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able amuse answers asks Barbara begin believe cause Charlie charming Colonel Dorian Colonel Ormond comes course cousin cries darling dear delighted devoted don't doubt engaged expression eyes face fact fancy feel fellow George girl give goes half hand happy head hear heart hope husband idea Jack jealous kind kissed Lady Chaloner Lady Rue Lady Valentine laughs leave letter lives look Lord Valentine manner marriage married matter means meet mind morning mother natural never night once pain Pauline perhaps picture play pleased pleasure poor little present remarks replies returns Rhona Rosalind says seems sing Sir Everard sitting smile speak suffering suppose sure talk tears tell temper things thought tion tone turns voice wife wish woman women young
Page 32 - Grinder, who serenely grindest At my door the Hundredth Psalm, Till thou ultimately findest Pence in thy unwashen palm: Grinder, jocund-hearted Grinder, Near whom Barbary's nimble son, Poised with skill upon his hinder Paws, accepts the proffered bun: Dearly do I love thy grinding; Joy to meet thee on thy road Where thou prowlest through the blinding Dust with that stupendous load, 'Neath the baleful star of Sirius, When the postmen slowlier jog, And the ox becomes delirious, And the muzzle decks...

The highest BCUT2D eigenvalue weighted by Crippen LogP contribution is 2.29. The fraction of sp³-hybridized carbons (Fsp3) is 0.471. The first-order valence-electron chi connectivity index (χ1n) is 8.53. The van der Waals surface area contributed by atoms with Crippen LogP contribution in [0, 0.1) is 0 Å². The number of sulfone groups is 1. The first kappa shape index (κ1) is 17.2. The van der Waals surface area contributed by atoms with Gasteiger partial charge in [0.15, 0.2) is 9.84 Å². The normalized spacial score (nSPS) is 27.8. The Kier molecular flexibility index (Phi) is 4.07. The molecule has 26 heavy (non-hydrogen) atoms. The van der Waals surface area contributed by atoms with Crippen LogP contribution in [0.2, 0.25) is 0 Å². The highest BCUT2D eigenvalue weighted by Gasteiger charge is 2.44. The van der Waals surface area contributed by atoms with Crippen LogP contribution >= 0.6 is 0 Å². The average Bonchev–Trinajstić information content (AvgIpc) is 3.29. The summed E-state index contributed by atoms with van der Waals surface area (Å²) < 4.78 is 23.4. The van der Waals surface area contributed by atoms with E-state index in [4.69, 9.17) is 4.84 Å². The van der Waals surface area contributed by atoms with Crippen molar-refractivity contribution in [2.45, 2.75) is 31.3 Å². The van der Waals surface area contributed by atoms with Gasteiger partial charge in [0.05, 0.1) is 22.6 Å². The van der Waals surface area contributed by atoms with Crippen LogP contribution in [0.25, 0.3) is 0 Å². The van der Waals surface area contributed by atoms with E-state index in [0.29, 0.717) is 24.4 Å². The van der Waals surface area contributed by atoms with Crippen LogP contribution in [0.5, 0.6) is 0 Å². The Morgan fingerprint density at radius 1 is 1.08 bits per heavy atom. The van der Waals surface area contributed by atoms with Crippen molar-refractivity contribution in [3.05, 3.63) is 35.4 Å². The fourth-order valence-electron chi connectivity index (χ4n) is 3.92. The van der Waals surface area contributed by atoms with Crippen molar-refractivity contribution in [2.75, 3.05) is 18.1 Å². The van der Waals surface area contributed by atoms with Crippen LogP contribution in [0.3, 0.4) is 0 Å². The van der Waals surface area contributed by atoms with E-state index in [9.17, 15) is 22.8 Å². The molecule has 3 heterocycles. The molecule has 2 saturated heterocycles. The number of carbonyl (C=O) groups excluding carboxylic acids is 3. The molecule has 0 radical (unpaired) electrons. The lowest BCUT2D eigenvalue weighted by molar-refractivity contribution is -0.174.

Page 134 - ... how I love you — think how divinely happy we may be together, and do not let yourself be deterred by a few difficulties that will soon disappear if we are both determined to show a bold front to them. Your mother, I am sure, is too kind and gentle to exercise any tyranny over you, and your cousin, if he is a gentleman, (which I have no reason to doubt), will hardly insist upon marrying you if he knows that the idea is repugnant to you.